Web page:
The penalty is a ban from riding that day and the matter is referred to the BHA. If the readings differ from the two samples, the lower reading will be recorded in order to determine the appropriate sanction (paragraph 49). According to paragraph 50, if the lower of the two readings is between 17 and 50 micrograms per 100 millimetres in breath, the rider may decide to provide a urine sample of at least 30ml. If the rider fails to provide a urine sample within thirty minutes of the second breath test, s/he will be subject to disciplinary sanction based on the lower of the two readings.
If a urine sample is provided, the disciplinary action will be based on the urine sample and no reference will be made to the breathalyser tests (paragraph 51). If there are questions raised as to the validity of urinalysis, then the lower of the two breathalyser readings will determine the sanction. The Chief Medical Advisor will inform the rider of the results of the urinalysis and an enquiry will be held shortly after the notification (paragraph 52). If the rider did not provide a urine test, an enquiry before a Disciplinary Panel will take place promptly on the basis of the breathalyser tests.
The BHA’s Guide to Procedures and Penalties 2018 sets out the recommended penalties with an entry point and a range (https://www.britishhorseracing.com/wp-content/uploads/2019/04/Guide-to-Main-Bocy.pdf). These rules will remain in place until the new Rule Book comes into force in September 2019.
Under ‘Banned Substances’ and Alcohol on page 58, for a first offence the entry point is a caution and the disqualification of the rider for the day. This refers to 20-38 micrograms per 100 millilitres of breath or at or above 54 micrograms per 100 millilitres of urine (‘lower level’). For 39 and over micrograms per 100 millilitres of breath or 108 and above micrograms per 100 millilitres of urine, the entry point is 40 days and the range 28-60 days (‘higher level’). There a margin of error that is taken into account with regard to the readings.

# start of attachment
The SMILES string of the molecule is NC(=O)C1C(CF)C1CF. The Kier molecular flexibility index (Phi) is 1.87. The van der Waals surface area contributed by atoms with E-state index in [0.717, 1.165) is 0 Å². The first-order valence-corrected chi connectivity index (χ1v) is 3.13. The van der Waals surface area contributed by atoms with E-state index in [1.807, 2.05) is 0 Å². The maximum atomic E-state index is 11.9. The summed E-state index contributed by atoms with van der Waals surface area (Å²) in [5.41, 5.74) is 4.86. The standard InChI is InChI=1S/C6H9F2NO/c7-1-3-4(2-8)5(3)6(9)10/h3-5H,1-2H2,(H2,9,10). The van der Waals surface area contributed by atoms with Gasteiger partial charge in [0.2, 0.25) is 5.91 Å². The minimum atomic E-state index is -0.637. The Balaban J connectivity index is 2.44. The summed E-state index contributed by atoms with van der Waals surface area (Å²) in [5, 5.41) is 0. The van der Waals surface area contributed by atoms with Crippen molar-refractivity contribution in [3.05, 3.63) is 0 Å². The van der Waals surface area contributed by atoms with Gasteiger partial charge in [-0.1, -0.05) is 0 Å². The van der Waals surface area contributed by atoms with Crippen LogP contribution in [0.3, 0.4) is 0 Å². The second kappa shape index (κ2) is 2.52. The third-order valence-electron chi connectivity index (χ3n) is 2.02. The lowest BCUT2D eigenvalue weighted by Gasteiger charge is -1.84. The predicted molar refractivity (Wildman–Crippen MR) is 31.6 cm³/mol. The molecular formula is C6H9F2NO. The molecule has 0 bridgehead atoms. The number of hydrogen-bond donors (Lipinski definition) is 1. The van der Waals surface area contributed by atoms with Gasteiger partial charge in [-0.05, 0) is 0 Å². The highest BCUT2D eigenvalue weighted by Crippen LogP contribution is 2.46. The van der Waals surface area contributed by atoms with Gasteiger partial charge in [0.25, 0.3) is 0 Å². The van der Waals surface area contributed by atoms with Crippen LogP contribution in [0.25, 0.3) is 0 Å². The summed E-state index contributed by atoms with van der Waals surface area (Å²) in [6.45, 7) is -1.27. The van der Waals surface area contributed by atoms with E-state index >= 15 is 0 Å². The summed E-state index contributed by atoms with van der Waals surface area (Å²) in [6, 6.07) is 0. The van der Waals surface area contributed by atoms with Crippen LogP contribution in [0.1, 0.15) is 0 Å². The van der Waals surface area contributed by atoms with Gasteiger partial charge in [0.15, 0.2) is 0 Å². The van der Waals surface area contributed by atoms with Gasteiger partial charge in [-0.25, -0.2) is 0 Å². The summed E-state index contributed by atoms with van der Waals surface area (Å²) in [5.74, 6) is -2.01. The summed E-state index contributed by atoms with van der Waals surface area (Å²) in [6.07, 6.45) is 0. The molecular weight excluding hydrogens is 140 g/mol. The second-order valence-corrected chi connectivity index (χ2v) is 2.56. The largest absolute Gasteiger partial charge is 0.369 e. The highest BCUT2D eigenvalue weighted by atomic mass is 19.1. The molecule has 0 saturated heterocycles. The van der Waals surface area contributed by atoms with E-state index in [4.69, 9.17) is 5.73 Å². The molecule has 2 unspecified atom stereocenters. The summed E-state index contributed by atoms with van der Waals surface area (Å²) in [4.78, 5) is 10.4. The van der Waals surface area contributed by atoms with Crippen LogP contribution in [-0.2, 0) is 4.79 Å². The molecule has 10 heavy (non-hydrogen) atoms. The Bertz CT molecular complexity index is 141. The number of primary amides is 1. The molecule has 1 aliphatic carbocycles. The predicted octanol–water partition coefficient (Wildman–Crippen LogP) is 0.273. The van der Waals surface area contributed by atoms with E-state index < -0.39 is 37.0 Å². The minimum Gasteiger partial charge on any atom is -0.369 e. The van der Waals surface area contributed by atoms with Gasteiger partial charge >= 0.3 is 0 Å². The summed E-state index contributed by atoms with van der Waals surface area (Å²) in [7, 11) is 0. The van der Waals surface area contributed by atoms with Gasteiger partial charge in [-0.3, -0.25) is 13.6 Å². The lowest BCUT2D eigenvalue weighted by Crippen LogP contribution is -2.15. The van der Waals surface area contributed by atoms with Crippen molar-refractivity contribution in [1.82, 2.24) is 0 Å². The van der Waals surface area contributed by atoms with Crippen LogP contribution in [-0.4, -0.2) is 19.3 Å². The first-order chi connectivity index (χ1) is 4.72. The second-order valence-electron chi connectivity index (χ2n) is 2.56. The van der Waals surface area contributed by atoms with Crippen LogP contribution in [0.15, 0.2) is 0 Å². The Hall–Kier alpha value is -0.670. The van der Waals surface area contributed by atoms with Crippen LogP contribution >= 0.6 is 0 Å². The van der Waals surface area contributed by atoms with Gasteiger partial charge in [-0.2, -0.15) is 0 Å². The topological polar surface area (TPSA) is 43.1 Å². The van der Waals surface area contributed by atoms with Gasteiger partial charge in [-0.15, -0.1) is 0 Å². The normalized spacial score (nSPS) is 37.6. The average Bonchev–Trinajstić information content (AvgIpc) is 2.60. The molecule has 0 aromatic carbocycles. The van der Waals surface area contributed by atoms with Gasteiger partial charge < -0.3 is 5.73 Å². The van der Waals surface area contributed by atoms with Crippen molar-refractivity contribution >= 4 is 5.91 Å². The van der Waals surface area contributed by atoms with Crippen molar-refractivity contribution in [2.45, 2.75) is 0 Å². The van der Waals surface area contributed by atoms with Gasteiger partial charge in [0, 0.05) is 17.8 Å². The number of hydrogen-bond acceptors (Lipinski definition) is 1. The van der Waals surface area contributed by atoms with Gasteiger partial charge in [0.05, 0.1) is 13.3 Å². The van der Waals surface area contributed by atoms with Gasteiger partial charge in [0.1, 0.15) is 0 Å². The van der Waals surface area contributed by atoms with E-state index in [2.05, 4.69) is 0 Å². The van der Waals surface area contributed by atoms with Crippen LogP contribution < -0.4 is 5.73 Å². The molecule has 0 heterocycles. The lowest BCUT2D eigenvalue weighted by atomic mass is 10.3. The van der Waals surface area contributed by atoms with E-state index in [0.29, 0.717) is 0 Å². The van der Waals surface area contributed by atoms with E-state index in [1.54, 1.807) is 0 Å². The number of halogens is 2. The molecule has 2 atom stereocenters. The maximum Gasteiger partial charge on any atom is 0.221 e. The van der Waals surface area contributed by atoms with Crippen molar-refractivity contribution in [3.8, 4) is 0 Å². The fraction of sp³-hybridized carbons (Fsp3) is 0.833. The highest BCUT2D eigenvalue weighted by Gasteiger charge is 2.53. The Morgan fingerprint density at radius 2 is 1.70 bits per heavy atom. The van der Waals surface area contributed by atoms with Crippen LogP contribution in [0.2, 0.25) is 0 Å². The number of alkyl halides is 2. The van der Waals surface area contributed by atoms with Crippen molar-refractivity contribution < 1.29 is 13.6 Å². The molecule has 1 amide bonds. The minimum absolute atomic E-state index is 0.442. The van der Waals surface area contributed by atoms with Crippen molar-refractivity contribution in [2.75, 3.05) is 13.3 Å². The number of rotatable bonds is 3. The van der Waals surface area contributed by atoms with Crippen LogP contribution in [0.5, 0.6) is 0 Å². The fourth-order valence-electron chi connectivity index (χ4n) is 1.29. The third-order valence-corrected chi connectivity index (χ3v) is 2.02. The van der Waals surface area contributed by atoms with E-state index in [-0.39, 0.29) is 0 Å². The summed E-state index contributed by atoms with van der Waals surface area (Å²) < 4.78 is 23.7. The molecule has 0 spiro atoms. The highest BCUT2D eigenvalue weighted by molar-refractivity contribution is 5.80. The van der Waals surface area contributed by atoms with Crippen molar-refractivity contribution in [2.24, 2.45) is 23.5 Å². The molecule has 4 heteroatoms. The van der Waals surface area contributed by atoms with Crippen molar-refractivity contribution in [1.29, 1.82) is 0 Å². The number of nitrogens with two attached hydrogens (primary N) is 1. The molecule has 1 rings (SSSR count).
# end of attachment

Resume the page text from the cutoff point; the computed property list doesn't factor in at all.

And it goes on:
If a rider commits a second offence within 24 months, there is an entry point of ten days and range from seven to 21 days if the first offence was of a lower level and for higher level first offences, the entry point is 14 days and the range is from seven to 21 days. For upper level second offences, the entry point, if the first offence is lower level, is 45 days and the range is 40-60 days. For upper level second offences, if the first offence is upper level, the entry point is 100 days and the range is 90-120 days. A third offence within 36 months, whether upper or lower level, will result in an entry point of 90 days and a range of 60-180 days.
The levels that were detected in Murphy’s sample have not been released. As he was required to stand down for the day it would seem to have been a lower level offence.
While the incident has no doubt brought embarrassment to the jockey, his performance at Ascot was not affected. According to the latest results from the Flat Jockeys Championship 2019, Murphy is in first place with 48 wins and total prize winnings of £850,952 (PJA, ‘The Flat Jockeys Championship 2019’, http://www.thepja.co.uk/championships/flat-jockeys-championship/).
While attracting negative media attention, which in some way detracts from his current success, Murphy won on his mount, Dashing Willoughby, at the Queen’s Vase at Ascot (‘Royal Ascot wrap: Murphy off mark on Dashing Willoughby’, RTÉ, 19 June 2019, https://www.rte.ie/sport/racing/2019/0619/1056318-roya-ascot-wrap-murphy-off-mark-on-dashing-willoughby/).
The Rules of Racing are to protect the riders and the horses and, while alcohol cannot be equated with a substance such as cocaine, it has tarnished the imagine of the sport, and Murphy will need to ensure that he does not consume alcohol before another event or he will face more stringent sanctions for a second offence!
Laura Donnellan may be contacted by e-mail at ‘Laura.Donnellan@ul.ie’